An energy efficient loan can enable a home buyer to qualify for a larger mortgage if they’re buying a home with energy-saving characteristics. If the home qualifies, the lender will often be willing to make the buyer a bigger loan, since they will save money on monthly utilities. The savings allow the buyer to allocate a larger portion of their income to their mortgage than they could with a conventional home. In other words, when saving money on utilities, the lender grants the borrower a greater debt-to-income ratio. This usually translates into the buyer qualifying for 2 percent more debt.
Not only can an energy efficient loan be used in the purchase of a new home (either existing or new construction), but it can also be used to make an existing home more energy efficient.
Buying a new home
1. Find the house that you want to buy and let the lender know that you want an energy efficient loan.
2. Have an Energy Rater conduct a HERS (Home Energy Rating Systems) report on the house. A HERS report looks at the home’s insulation, windows, the local climate and utility rate to give the home a score. The report includes the rating, any recommended upgrades, the score after any upgrades, and the total energy costs before and after upgrades.
3. The lender gets the home’s energy ratings report.
4. If the home qualifies, the lender then increases the borrower’s qualifying ratios, usually by 2 percent, so that the borrower can buy a more expensive house if the energy efficient home costs more.
5. Finally, there is a closing just like with any home sale.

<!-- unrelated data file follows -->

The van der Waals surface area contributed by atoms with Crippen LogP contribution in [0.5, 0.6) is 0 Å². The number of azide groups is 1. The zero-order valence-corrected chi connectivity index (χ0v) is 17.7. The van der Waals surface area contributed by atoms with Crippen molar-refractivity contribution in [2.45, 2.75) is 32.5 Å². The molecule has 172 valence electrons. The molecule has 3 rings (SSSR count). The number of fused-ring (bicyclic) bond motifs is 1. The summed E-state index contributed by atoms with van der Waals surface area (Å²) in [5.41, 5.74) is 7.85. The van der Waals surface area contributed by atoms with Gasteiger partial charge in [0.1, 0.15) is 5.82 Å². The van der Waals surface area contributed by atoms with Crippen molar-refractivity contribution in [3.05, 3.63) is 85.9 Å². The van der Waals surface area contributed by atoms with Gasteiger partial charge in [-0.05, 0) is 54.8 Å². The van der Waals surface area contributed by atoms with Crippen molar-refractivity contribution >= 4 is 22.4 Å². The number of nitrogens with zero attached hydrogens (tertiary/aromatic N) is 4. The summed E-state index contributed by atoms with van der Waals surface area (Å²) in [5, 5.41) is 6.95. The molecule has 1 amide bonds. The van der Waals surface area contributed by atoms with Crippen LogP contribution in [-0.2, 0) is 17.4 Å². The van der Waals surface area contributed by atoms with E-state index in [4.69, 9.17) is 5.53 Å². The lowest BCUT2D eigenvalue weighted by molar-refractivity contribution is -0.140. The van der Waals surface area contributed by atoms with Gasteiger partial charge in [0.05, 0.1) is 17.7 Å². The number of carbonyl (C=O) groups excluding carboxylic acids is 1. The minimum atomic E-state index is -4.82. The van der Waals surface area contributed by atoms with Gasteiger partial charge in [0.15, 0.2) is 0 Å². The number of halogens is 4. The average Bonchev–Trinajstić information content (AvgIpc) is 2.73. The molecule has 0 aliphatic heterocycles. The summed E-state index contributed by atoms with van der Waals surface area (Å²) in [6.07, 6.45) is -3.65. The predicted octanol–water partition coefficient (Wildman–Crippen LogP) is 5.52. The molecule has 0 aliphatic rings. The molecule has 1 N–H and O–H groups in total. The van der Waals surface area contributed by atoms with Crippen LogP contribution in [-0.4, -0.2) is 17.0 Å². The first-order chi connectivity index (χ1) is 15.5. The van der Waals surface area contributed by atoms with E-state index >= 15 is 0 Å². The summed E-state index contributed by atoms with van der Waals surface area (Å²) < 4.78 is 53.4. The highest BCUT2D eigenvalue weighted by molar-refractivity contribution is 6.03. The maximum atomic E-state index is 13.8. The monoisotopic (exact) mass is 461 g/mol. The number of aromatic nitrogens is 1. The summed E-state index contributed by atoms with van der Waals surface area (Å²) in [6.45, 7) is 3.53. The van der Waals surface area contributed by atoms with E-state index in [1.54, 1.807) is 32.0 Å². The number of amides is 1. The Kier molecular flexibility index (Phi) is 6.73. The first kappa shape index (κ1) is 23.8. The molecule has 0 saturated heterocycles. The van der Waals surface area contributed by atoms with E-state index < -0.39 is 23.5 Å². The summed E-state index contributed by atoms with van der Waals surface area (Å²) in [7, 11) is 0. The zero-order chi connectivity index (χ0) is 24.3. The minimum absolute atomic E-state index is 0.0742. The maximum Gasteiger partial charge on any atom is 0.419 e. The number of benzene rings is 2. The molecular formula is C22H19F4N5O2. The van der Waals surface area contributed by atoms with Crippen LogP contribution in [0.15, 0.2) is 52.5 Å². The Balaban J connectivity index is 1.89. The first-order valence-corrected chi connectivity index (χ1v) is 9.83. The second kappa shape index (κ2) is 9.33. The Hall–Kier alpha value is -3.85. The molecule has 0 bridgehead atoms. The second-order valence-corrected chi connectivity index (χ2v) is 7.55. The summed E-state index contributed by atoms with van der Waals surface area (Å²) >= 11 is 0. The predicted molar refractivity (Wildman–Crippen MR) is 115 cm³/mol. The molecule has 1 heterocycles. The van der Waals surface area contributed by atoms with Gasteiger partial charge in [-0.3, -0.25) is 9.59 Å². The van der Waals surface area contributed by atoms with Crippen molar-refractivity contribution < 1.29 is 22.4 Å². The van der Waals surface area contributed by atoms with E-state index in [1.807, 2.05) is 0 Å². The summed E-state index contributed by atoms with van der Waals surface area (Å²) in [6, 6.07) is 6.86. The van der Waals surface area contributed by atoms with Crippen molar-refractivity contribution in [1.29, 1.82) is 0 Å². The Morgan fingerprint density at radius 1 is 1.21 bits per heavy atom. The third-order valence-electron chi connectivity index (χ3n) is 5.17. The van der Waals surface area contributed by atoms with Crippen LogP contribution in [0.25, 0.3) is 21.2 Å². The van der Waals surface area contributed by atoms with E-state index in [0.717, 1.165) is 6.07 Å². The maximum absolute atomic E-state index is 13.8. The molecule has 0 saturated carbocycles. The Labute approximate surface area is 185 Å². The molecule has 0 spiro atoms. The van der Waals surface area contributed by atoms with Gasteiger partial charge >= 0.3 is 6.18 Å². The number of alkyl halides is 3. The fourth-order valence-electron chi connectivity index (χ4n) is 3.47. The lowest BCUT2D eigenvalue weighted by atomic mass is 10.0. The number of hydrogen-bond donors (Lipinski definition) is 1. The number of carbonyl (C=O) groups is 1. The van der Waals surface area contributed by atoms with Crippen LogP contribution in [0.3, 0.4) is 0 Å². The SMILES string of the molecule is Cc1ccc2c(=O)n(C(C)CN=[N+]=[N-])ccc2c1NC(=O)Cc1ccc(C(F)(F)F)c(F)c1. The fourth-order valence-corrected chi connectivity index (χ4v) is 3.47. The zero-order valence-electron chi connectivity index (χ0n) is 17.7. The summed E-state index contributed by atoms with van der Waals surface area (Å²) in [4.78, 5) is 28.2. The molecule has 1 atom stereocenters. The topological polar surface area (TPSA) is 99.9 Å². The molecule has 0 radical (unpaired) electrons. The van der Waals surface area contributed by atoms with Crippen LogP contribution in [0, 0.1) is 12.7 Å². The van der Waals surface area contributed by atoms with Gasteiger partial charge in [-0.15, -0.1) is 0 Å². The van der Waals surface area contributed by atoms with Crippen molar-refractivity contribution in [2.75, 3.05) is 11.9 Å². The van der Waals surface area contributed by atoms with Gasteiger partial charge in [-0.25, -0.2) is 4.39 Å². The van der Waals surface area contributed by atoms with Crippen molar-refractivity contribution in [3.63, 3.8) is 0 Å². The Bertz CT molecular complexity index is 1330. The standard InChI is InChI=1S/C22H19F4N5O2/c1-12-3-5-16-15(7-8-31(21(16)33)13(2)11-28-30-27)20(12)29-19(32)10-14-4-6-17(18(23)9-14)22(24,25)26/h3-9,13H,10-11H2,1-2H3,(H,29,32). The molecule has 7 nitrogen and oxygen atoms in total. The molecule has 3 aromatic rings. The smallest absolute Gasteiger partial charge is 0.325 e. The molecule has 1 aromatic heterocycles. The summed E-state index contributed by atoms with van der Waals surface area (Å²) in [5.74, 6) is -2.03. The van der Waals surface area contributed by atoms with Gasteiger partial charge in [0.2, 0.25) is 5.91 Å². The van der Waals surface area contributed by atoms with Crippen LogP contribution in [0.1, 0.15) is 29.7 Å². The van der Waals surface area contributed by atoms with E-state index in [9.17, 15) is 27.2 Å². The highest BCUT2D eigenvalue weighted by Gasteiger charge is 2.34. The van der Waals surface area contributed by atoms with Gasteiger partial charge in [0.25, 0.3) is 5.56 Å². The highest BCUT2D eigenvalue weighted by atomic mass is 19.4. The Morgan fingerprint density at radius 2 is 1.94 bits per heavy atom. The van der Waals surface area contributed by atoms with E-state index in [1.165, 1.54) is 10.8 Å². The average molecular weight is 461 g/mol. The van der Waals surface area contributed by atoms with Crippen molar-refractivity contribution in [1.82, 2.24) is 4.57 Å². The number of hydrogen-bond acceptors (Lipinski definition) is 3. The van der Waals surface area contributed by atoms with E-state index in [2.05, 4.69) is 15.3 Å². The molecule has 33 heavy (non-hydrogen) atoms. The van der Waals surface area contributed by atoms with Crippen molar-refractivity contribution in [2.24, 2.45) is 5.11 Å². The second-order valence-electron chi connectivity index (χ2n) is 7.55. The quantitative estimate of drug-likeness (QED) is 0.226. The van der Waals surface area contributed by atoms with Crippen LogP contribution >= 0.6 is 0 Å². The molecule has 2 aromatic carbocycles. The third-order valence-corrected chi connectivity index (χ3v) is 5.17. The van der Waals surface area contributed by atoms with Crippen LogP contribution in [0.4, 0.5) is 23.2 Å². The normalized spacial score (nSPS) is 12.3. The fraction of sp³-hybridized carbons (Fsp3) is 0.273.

If you want to improve your existing home, refinancing to an energy efficient loan may also be an option. Sometimes, lenders will roll the expense of cost-saving into a new energy efficient loan. The monthly mortgage payment may go up somewhat, but after the upgrades, the utility payments should decrease by more than the payment goes up. If this is so, more money becomes available for the mortgage. If you are interested in refinancing into an energy efficient loan, the process is likely to be as follows.
Upgrading an existing home
1. Inform your lender that you want to refinance to an energy efficient loan.
2. Have an Energy Rater conduct a HERS report (see above).
3. The lender puts funds in an escrow to pay for the improvements.
4. You close on the energy efficient loan.
5. After the improvements are completed, the escrow is cleared.
Whether improving an existing home or buying a new one, an energy efficient loan can enable you to buy a better, more efficient house. However, it is important to crunch the numbers for yourself. Know the current utility costs and compare those with the estimate of what you will pay after the home improvements. Significant savings can mean that an energy efficient loan is a smart move for you.